P/B Ratio Case Study: Investment arbitrage on KeppelLand
*Read part 1 of this article if you haven’t already.
In early 2014, I bought KeppelLand, a property developer, for $3.30. At $3.30, the P/B ratio was about 0.78. This meant that the stock was trading at a 22% discount to its book value. The P/E was ratio was 10 and they boasted a portfolio of high quality residential and commercial properties, of which some were awaiting project completion. After assessing the the stock based on other quantitative and qualitative metrics, I decided to buy the stock. I set a conservative target sell price of $4.20, which was the NAV of KeppelLand at that time. The dividend yield was a good 4.2% which made the deal even better.
Low and behold, I sold my KeppelLand sooner than expected at $4.50 in early 2015. The catalyst? Keppel Corp (parent company) offered to privatise KeppelLand between $4.38-4.60 a share. Do note that a 36% capital gain within 1 year does not come by often. If not for the privatisation deal, I might have to wait much longer for my investment idea to materialize.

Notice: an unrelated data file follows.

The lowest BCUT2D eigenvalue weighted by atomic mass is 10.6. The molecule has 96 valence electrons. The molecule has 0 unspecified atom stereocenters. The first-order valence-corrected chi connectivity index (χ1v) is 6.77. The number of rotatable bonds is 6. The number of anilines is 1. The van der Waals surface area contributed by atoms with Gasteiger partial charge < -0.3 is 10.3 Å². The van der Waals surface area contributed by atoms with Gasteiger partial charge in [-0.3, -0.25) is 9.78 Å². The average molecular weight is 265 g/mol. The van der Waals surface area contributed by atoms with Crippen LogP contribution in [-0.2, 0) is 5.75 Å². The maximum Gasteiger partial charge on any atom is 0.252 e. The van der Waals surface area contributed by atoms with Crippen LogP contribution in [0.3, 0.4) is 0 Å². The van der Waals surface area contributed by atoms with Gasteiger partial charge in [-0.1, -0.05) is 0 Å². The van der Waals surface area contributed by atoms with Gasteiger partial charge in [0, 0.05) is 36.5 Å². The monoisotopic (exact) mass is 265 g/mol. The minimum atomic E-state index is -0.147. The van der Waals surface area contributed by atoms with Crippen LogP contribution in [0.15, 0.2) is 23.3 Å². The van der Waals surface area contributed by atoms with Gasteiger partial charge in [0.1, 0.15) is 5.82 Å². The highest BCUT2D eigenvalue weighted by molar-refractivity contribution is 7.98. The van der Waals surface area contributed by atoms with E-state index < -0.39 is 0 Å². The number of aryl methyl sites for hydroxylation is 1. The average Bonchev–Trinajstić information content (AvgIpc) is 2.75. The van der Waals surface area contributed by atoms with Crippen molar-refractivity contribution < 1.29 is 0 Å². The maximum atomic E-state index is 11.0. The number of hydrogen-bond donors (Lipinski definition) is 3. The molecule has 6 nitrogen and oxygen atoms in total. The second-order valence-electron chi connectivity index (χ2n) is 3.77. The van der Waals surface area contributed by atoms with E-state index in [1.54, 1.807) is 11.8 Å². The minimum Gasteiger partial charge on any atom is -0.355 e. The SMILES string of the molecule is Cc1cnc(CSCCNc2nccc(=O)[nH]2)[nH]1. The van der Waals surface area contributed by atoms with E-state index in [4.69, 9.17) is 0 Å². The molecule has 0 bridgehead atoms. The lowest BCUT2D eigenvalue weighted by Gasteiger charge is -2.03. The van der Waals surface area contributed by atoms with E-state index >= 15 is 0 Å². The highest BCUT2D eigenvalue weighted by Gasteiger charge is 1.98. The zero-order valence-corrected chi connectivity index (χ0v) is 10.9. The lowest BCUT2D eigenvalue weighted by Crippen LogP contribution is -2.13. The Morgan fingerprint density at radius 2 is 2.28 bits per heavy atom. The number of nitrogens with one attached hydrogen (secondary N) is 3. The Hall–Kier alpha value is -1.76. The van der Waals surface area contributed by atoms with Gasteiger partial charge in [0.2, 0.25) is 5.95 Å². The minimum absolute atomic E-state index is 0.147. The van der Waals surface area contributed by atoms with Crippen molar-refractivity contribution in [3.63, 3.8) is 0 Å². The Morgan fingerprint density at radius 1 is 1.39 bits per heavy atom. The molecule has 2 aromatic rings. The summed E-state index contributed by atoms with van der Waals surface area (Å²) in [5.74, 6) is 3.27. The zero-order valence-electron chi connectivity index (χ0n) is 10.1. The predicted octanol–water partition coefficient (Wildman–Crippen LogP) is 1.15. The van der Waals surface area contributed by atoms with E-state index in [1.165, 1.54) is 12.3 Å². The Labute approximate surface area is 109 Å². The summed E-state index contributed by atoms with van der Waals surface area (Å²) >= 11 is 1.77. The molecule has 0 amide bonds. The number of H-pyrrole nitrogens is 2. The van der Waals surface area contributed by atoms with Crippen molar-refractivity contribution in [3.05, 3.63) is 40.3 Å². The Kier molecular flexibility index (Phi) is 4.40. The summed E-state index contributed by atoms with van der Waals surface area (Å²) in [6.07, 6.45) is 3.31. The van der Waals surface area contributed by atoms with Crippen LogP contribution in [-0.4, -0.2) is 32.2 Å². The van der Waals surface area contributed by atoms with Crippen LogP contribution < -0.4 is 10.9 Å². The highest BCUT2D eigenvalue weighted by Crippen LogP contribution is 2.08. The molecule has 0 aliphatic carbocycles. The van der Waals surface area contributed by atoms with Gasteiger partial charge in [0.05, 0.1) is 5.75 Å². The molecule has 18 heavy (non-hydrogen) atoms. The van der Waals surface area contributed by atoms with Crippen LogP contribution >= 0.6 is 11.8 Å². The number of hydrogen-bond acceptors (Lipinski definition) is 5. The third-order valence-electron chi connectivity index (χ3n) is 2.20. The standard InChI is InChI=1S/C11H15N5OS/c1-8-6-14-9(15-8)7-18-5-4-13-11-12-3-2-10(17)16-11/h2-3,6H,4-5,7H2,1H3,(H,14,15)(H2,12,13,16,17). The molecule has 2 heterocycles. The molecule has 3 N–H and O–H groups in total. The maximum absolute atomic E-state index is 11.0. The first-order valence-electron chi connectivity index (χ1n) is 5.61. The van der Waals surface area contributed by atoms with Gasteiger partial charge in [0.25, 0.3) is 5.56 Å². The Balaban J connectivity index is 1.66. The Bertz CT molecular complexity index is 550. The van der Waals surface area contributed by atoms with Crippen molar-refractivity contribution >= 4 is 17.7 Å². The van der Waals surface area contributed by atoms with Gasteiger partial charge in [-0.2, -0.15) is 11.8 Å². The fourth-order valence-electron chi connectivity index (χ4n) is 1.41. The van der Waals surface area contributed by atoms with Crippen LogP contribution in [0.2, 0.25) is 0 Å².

This case study is just to illustrate the application of the P/B ratio. Do take into account that actual stock performance may differ greatly.
Total return on Keppel Land : 36% capital gain + 4.2% dividend = 40.2%
If you like our content, remember to subscribe to our mailing list and like us on Facebook. More importantly, share this article with someone who may benefit from it!
Till next week, have a good weekend!